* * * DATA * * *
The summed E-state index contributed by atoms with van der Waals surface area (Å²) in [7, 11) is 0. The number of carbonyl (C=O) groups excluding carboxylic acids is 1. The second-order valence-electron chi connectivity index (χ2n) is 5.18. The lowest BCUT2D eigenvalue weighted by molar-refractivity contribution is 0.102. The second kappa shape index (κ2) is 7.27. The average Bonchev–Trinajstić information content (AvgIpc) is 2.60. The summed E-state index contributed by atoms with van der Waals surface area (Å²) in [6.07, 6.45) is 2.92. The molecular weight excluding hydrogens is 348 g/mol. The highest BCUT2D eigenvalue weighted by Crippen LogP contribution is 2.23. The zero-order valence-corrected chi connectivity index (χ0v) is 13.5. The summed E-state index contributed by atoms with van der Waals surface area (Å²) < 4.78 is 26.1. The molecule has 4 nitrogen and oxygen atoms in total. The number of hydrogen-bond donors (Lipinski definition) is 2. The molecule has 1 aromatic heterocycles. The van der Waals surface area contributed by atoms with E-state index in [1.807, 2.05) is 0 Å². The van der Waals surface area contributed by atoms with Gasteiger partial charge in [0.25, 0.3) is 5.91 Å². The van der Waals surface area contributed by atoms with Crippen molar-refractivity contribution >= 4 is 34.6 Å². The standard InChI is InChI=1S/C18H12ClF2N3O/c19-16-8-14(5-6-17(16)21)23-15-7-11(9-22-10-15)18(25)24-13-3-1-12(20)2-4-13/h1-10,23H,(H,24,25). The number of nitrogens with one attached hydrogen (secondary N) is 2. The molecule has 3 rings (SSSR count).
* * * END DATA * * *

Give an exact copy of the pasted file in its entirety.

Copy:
The summed E-state index contributed by atoms with van der Waals surface area (Å²) in [7, 11) is 0. The number of carbonyl (C=O) groups excluding carboxylic acids is 1. The second-order valence-electron chi connectivity index (χ2n) is 5.18. The lowest BCUT2D eigenvalue weighted by molar-refractivity contribution is 0.102. The second kappa shape index (κ2) is 7.27. The average Bonchev–Trinajstić information content (AvgIpc) is 2.60. The summed E-state index contributed by atoms with van der Waals surface area (Å²) in [6.07, 6.45) is 2.92. The molecular weight excluding hydrogens is 348 g/mol. The highest BCUT2D eigenvalue weighted by Crippen LogP contribution is 2.23. The zero-order valence-corrected chi connectivity index (χ0v) is 13.5. The summed E-state index contributed by atoms with van der Waals surface area (Å²) < 4.78 is 26.1. The molecule has 4 nitrogen and oxygen atoms in total. The number of hydrogen-bond donors (Lipinski definition) is 2. The molecule has 1 aromatic heterocycles. The van der Waals surface area contributed by atoms with E-state index in [1.807, 2.05) is 0 Å². The van der Waals surface area contributed by atoms with Gasteiger partial charge in [0.25, 0.3) is 5.91 Å². The van der Waals surface area contributed by atoms with Crippen molar-refractivity contribution >= 4 is 34.6 Å². The standard InChI is InChI=1S/C18H12ClF2N3O/c19-16-8-14(5-6-17(16)21)23-15-7-11(9-22-10-15)18(25)24-13-3-1-12(20)2-4-13/h1-10,23H,(H,24,25). The number of nitrogens with one attached hydrogen (secondary N) is 2. The molecule has 3 rings (SSSR count).